During a town hall in Plainfield, Ind., Barack Obama brought up controversial statements made by the Rev. Jeremiah Wright, weaving the storyline into the history of race in America, perhaps another attempt at distancing himself from his pastor’s commentary.
“You heard some statements from my former pastor that were incendiary and that I completely reject, although I knew him and know him as somebody in my church who talked to me about Jesus and family and friendships,” Obama said.
“If all I knew was those statements that I saw on television, I would be shocked," he said. "And it just, it reminds me that, you know, we’ve got a tragic history when it comes to race in this country.”
He used the comments as an example of the divisions that are still present in society.
“The forces of division have started to raise their ugly heads again, and I’m not here to cast blame or point fingers because everybody senses the shift,” he said, referencing recent reporting and commentary by supporters of different candidates.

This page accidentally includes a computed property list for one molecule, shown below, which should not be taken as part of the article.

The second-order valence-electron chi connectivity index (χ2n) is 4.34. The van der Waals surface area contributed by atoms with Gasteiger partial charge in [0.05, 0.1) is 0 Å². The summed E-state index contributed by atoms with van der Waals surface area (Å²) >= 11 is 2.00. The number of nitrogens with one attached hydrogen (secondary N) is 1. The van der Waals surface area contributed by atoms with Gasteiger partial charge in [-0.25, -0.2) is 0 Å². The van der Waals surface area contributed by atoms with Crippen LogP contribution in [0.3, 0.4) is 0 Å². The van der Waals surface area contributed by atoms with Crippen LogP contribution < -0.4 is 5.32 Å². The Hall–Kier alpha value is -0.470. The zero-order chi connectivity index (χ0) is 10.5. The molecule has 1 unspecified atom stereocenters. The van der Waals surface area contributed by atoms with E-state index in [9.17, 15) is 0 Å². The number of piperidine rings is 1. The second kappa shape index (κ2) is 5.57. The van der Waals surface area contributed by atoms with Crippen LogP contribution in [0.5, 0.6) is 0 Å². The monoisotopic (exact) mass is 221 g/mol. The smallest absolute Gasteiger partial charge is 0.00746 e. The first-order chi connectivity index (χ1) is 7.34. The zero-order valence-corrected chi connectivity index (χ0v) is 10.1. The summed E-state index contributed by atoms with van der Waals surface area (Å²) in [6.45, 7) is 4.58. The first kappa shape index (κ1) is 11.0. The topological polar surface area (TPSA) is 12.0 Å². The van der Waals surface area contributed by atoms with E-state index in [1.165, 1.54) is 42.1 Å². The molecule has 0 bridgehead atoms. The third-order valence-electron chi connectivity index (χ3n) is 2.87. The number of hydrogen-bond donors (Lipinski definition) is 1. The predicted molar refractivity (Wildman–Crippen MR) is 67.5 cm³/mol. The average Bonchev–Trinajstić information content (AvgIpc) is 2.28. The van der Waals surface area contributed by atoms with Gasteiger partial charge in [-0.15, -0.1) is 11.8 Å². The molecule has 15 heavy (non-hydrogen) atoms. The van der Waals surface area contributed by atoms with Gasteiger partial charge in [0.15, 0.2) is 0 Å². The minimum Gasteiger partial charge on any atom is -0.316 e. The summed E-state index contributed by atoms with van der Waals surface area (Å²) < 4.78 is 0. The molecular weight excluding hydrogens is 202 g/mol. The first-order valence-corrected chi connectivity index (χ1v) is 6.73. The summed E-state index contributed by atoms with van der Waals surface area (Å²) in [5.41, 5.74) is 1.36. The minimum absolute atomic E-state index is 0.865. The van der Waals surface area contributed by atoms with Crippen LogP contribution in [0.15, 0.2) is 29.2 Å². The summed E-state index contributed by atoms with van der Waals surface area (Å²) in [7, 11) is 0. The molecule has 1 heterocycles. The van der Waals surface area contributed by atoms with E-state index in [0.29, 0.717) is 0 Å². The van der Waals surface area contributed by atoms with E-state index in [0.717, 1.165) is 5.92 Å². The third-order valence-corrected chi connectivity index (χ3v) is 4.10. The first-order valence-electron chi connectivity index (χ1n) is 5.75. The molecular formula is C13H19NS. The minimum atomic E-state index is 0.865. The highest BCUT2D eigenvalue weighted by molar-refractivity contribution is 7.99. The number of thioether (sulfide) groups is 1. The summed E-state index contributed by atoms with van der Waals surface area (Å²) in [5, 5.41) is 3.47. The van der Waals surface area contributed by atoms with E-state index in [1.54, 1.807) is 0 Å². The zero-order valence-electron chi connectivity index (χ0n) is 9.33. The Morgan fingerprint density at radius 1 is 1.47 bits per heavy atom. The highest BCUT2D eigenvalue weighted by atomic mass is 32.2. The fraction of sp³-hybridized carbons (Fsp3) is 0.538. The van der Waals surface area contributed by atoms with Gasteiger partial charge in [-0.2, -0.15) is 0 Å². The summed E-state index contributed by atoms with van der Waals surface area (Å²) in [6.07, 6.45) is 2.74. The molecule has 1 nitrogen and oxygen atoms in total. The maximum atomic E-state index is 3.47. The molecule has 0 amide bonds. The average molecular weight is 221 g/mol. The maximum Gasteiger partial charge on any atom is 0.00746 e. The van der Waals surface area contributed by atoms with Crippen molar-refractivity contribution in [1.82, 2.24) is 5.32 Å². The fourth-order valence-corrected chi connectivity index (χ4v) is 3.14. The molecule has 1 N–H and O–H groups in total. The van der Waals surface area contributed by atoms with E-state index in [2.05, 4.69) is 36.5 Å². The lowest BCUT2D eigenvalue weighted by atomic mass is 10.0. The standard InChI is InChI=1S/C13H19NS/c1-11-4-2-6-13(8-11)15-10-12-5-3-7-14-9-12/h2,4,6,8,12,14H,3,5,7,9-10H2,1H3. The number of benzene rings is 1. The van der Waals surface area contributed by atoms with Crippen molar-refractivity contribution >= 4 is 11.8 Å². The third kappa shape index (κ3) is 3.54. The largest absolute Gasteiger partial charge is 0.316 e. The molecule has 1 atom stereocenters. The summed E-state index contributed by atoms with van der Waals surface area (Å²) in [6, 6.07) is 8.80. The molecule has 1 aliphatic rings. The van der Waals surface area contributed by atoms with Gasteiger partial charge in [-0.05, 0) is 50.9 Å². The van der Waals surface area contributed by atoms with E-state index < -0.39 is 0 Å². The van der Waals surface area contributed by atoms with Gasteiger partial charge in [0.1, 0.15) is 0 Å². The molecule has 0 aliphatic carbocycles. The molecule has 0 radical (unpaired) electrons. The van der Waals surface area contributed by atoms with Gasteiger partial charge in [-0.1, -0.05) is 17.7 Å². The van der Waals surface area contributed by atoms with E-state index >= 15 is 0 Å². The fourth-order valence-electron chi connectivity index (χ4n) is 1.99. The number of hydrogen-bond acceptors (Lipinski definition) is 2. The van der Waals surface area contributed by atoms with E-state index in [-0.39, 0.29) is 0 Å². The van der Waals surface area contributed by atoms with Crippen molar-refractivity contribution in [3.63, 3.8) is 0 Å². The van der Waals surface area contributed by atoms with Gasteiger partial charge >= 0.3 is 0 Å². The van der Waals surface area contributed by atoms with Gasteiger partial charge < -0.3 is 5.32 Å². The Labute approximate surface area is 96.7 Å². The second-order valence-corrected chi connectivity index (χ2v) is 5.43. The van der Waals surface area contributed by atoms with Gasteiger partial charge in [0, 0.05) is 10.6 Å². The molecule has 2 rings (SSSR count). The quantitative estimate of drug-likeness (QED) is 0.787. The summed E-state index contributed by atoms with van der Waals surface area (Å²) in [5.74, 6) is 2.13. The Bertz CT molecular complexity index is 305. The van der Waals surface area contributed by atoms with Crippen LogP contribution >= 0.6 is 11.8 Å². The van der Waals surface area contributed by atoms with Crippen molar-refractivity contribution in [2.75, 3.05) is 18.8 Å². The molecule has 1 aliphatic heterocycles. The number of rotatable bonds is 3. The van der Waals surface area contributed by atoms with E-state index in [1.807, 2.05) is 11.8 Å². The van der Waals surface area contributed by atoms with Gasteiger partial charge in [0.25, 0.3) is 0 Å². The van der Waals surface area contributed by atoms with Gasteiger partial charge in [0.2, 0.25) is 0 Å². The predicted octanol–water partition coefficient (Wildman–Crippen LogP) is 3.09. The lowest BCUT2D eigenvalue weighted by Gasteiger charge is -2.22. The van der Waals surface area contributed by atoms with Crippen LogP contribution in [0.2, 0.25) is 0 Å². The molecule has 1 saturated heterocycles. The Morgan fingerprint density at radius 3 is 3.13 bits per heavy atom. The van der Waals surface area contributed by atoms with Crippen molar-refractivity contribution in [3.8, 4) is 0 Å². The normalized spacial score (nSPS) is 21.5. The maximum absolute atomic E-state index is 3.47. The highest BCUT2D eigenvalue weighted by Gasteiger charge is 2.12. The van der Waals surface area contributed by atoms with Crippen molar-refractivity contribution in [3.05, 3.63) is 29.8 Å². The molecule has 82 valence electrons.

Obama, who said he has “little pieces of America” in him, said there is still a lot of pent-up anger, bitterness and misunderstanding, but that if the country wants something different they’ve got to move beyond divisions.
He then summoned words from Bobby Kennedy’s speech in Indianapolis on April 4, 1968, upon receiving news of Martin Luther King’s assassination.
“When people say things like my former pastor said, you have to speak out forcefully against them," Obama said. "But what you have to also do though is remember what Bobby Kennedy said, that it is within our power to join together to truly make a United States of America.”
Obama’s town hall in highly Republican Plainfield followed a night of cable appearances by the senator explaining the extent of his relationship with Wright and repudiating the preacher’s controversial comments that moved into the media spotlight this week.